Comet, a dark brown mustang mare, swished her recently groomed tail as she trotted around a show ring at the Murieta Equestrian Center on Saturday, stirring up dust for a crowd of curious bidders and spectators.
She was one of seven in a unique crop of horses that was adopted this weekend – all the products of a Rio Cosumnes Correctional Center program that teaches inmates to train mustangs, horses formerly living in the wild.
A few more mustangs are now in homes thanks to the center’s wild horse program, launched in fall of 2014. Inmates spend 40 hours per week training wild horses in 120-day cycles. It’s a win-win for trainer and trainee, said ranch manager Joe Misner – the inmates learn valuable lessons, and the horses get enough training to be fit for adoption.
The Bureau of Land Management has placed about two dozen of the wild horses it’s responsible for protecting with the Sacramento County Sheriff’s Department to use in the program. Since then, 15 have been placed in permanent homes, including those adopted Saturday.
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Inmate training programs help the bureau reduce the number of wild horses in holding facilities – currently about 40,000, said BLM spokesman Jeff Fontana. There are six inmate training programs in the nation, but the RCCC program is the first in which the bureau has partnered with a county facility.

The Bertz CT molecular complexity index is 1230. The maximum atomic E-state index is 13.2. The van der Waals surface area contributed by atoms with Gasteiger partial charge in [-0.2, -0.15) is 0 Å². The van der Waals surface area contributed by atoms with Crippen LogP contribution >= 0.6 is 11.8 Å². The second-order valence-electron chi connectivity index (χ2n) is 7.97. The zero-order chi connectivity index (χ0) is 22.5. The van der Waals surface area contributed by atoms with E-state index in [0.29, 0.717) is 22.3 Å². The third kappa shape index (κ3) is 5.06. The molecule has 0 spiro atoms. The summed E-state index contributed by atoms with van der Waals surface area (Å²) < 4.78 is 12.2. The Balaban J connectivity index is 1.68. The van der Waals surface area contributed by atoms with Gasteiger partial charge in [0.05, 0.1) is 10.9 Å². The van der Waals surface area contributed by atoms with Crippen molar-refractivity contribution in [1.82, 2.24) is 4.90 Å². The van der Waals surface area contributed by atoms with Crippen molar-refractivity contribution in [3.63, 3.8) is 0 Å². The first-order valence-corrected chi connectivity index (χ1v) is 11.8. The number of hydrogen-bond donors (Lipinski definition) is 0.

Adoption fees began at $150 for halter-trained horses and $350 for saddle-trained horses. All seven mares that were up for adoption Saturday were sold, one for a high bid of $600.
Mustangs are naturally sturdy horses because their legs and feet are accustomed to wild terrain, Misner said. With the right training, they have the potential to be excellent trail horses.
Inmates feel a sense of self-worth knowing that these horses would be in holding facilities if not for their help, he added. The inmates also learn to control their emotions and show compassion for the animals, who are sensitive to human behavior.
About six men are training in the RCCC wild horse program.
“Yesterday was a pretty hard day for the guys, knowing these horses might leave,” Misner said. “But there’s a sense of pride because they know not a lot of people can do this.”
Michelle DeVita, a bidder from Penn Valley, said she thought the mares all looked friendly and seemed to have a good foundation of training.
“It looks like they’ve done a lot of desensitizing to people,” she said. “It will ultimately lead to these horses finding good homes.”